If one of these fine gentlemen would perform the load calcs based on information from you about your basement assemblies . I would certainly be willing to assist you in the radiant design , ODR curves , water temps and such to as efficiently as possible keep your brother in law comfortable .

    Hopefully you have the amount of tubing and number of loops and how they were originally run to make this successful ? What do you currently use to supplement the solar hot water system ? Do you prefer electric or Propane as the primary fuel for whatever is added ?

  8. Dana1 | | #8

    Getting to the right solution starts with the heat load calculation for that zone using 75F interior design temp against the 99th percentile outside temperature bin. (In coastal CT the 99% outside design temp is in low positive double digits Farenheit, in the interior is positive single digits.)

    Without the load numbers we can conjure up all sorts of possible solutions, almost all of which are likely to be a sledgehammer solution to a fly-sized load, given your high R. (A pellet stove is more like a pile-driver type solution than a sledgehammer solution.)

  9. chrisjri | | #9

    The Chiltrix air to water heatpumps look very ineresting for this application.

    I just don't have any info on how good they are. Honestly they seem too good to be true.

  10. Expert Member
    Dana Dorsett | | #10

    A 2-ton Chiltrix is probably a bigger sledgehammer solution than even a 3/4 ton mini-split for the likely fly-sized load.

    A ~1000'-2000'(?) basement with R20 under the slab and R12 foam + R28 cellulose on the walls and fully conditioned space above could have a design heat load under 1000 BTU/hr, assuming it's not a walk-out, and has typical basement window area. The quadriplegic occupant is good for at least 200 BTU/hr, the lights/TV whatever else he needs/uses might even add up to more the whole load. We simply don't know.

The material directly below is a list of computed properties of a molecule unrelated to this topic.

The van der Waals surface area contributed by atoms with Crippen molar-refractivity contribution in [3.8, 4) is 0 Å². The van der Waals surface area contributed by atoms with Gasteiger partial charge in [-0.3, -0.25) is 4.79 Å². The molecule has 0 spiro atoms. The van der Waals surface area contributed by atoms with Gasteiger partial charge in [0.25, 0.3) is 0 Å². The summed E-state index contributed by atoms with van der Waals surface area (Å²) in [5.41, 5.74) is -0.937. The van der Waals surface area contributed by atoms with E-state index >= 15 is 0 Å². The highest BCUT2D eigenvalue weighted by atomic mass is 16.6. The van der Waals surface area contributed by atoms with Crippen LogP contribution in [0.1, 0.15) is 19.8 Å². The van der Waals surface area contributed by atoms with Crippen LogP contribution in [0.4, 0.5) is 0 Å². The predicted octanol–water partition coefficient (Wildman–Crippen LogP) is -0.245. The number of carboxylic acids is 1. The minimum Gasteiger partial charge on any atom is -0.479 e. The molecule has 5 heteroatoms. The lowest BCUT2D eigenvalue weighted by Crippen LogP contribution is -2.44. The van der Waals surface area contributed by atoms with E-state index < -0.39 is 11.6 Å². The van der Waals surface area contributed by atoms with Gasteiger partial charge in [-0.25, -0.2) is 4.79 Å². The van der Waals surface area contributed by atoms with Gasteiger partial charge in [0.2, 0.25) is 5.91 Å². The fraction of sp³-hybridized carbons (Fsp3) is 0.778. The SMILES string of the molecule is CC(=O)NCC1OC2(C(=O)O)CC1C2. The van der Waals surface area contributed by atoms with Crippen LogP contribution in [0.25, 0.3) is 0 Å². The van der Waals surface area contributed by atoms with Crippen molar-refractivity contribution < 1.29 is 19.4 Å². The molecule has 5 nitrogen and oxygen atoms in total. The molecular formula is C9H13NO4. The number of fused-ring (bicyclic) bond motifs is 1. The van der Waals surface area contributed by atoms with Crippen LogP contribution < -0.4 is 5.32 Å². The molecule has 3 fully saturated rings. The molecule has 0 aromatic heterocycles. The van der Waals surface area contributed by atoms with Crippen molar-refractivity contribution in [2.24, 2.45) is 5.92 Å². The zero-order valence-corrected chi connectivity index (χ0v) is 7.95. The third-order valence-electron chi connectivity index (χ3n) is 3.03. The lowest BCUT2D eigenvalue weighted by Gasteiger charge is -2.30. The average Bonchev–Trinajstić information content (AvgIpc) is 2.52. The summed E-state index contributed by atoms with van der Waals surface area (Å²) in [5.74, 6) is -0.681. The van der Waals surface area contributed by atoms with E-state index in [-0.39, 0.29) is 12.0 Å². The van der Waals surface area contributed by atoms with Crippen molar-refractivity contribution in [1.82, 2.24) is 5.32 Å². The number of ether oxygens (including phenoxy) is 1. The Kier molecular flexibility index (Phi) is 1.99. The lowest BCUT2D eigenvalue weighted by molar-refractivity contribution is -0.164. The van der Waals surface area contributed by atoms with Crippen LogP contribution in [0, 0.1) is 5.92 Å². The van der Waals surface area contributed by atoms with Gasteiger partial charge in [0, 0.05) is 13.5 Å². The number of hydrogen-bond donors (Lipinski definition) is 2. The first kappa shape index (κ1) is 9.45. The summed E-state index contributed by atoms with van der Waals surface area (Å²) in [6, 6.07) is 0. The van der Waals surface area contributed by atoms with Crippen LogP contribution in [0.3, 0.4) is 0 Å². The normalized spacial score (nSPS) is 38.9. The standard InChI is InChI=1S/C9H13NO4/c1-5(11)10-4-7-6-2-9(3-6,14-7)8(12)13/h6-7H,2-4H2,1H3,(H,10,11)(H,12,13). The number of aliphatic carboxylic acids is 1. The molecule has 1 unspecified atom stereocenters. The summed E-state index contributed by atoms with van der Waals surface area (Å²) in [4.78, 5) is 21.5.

Without more information it's impossible to estimate the actual load, which is an essential first step for closing in on a reasonable solution.

  11. user-973600 | | #11

    Thanks for the help all, I'm going to try and get all pertinent information together and post it up here.

    The basement is a walkout, but the walls are treated similarly and the slider / windows are triple pane like the rest of the house.

    Again, thanks for all your help, I will try and get everything up by Sunday.


  12. user-973600 | | #12

    Sorry it took so long, here is the measurements of the downstairs space. Ceiling height is 8 feet.

    Id love it for people's best recommendations.

    Thanks again so much for your time and ideas


  13. charlie_sullivan | | #13

    You've got R20 under the slab and R40 walls. We don't know how much of the wall area is above grade and how much is below. I'm not sure we know what the sizes or types of the windows are, and the door. With the highly insulated walls, the loss through the windows might be significant.